The Titanic, launched on April 10, 1912, was built to be unsinkable. Instead, it sailed into infamy. Four days into its maiden voyage, it struck an iceberg, which should have been survivable.
Titanic was built with sixteen compartments, and should have been able to withstand up to five of them filling with water.
Problem was, not all of them had walls all the way up, making it possible for water to spill over the tops. Others simply leaked. But if each of these hatches was
indeed a sealed unit, then the iceberg would only have been a wound, instead of a fatal blow. Since then, ship makers have made sure the hull has watertight barriers, and it is up to the crew to make sure they keep the doors shut between compartments.
Our stresses come in many compartments: work, commuting, relationships, etc. We have stress in our hobbies, our projects, and even in our sleep.
Just like the maritime builders, we need to remember the value of separating these compartments. Otherwise it is all too easy for one stress, for example work, to spill over into every other area. If we are still talking about work during our leisure time, the time will not be very rejuvenating. If we are thinking about work while our kids are trying to talk to us, that leads to more stress. If we cannot sleep because we are thinking about work, then it means we wake up ill-prepared for the next day, and likely to increase the stress that work was causing in the first place.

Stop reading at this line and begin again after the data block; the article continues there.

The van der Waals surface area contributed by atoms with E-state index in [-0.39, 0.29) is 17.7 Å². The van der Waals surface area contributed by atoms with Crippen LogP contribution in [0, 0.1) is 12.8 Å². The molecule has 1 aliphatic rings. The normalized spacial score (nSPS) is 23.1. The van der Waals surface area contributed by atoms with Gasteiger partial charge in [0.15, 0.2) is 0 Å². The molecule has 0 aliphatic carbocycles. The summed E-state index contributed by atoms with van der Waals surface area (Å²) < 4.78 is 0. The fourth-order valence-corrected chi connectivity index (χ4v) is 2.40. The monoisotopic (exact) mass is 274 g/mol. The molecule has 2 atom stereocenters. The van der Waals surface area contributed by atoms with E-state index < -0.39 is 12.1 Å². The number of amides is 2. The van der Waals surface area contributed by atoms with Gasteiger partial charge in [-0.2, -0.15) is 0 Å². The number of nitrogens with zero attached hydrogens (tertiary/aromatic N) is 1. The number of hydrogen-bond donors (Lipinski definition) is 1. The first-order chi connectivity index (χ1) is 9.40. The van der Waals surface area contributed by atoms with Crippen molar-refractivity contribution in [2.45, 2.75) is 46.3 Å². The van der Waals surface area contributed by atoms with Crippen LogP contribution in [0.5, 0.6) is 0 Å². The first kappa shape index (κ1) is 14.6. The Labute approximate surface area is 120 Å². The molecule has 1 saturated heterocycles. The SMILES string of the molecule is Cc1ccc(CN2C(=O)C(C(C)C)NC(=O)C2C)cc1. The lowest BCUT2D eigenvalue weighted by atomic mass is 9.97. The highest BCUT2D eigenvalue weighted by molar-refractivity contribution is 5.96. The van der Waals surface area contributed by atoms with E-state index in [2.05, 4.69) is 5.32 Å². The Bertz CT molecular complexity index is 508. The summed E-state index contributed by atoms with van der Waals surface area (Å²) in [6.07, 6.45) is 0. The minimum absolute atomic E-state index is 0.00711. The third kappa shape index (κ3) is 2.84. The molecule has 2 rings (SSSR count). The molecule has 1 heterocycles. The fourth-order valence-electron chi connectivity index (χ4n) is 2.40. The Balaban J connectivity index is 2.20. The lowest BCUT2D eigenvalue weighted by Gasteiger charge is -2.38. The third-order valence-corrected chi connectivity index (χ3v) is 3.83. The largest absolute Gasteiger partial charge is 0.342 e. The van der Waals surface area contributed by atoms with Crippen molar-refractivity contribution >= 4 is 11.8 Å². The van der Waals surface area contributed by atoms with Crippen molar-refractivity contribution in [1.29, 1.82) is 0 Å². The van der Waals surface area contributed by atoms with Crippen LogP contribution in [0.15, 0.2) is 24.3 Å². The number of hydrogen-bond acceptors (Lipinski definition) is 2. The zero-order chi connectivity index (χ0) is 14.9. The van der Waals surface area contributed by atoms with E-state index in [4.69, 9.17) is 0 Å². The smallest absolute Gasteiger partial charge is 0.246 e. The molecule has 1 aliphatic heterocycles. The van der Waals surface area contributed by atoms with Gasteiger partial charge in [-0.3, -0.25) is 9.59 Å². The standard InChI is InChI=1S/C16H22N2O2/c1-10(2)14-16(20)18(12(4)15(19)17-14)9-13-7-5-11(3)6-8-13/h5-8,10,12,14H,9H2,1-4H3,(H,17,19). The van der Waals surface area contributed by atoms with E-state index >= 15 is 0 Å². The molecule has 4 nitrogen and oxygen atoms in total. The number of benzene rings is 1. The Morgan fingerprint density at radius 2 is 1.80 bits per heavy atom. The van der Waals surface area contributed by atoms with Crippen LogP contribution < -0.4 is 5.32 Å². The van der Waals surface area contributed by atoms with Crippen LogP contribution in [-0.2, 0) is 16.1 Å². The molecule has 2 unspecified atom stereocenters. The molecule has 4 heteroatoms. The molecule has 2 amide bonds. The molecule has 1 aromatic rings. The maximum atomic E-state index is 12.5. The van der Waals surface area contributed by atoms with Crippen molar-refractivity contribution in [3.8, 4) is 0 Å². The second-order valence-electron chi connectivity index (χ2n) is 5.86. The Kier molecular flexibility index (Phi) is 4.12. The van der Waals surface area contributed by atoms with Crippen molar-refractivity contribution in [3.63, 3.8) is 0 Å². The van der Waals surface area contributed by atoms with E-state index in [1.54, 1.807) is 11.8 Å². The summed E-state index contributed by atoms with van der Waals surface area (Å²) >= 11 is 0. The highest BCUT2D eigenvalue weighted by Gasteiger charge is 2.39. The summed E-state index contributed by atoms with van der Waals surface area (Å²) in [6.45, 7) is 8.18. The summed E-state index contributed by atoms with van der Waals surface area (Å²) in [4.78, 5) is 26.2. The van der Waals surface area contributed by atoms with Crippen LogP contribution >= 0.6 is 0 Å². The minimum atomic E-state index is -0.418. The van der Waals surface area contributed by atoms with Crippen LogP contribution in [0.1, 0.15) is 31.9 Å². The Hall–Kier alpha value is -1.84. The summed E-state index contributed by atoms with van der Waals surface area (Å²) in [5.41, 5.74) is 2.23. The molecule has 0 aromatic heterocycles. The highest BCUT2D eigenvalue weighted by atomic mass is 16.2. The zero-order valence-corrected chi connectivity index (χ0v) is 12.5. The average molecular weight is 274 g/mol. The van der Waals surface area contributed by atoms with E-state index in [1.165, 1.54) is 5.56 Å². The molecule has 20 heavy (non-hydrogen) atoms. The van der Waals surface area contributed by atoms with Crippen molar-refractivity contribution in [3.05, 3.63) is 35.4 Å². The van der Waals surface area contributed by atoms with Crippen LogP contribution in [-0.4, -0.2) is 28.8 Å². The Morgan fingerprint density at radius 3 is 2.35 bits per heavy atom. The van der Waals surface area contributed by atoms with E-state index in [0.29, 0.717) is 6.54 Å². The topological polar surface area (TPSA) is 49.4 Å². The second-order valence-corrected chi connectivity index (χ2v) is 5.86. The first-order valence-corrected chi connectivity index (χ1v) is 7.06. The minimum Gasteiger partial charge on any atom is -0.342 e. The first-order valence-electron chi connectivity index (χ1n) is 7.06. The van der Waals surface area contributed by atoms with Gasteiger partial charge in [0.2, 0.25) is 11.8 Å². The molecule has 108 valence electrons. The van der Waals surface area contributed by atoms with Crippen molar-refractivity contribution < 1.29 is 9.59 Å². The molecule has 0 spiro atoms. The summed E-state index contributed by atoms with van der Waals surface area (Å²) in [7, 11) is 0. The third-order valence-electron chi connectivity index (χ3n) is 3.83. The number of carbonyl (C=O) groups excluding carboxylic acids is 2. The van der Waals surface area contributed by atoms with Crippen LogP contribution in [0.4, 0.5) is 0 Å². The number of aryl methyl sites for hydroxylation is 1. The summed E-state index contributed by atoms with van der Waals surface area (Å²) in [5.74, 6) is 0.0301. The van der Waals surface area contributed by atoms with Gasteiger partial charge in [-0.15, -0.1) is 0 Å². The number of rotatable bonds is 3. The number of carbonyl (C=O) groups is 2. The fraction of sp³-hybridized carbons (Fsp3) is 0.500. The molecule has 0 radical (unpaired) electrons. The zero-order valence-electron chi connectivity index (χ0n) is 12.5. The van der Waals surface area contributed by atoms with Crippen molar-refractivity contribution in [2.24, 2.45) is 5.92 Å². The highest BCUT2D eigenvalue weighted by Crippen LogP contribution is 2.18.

So how do we close the doors between these areas of our lives? Two tools are at our disposal:
1. Relaxation: This one is not automatic, but is actually a learnable skill. From diciplines of Yoga to hypnosis, you can learn to breathe deeply, lower your pulse, and wipe all your work stresses away for the moment. This can be structured as a simple “power nap” that could take only minutes, or it could be incorporated into an actual nap, such as a mid-afternoon “power-hour” during a day off, to recharge after a hectic week. If the stress is coming from another compartment, say from a relationship, then the same technique can clear your mind of these stresses and/or anxieties, so you can be uncluttered in your business decisions.
2. Excitement: This one is not intuitive, but also can seal off the compartments in your life. Consider the roller coaster: nobody is talking about the office while they are hurtling down the rails. So the stress of the ride forces the brain and the body into using different circuits. People with intense stress at a computer all week will find great benefits in doing something else that may also be extremely stressful: rock climbing, white water rafting, or even playing a competitive sport for points or for a few dollars. But note that this needs to be an alternate excitement; if one works all day testing roller coasters, then another ride on a day off would hardly get one’s mind off work!
So remember to value all the compartments in your life, and to try to keep them separate. No work papers beside your easy chair, and no fishing tackle on your desk at work. Focus on the compartment you are in, and enjoy the fullness of each area of your life. That’s the best way to keep the stresses in your life from overwhelming you, and from sinking your health.
Remember the Titanic!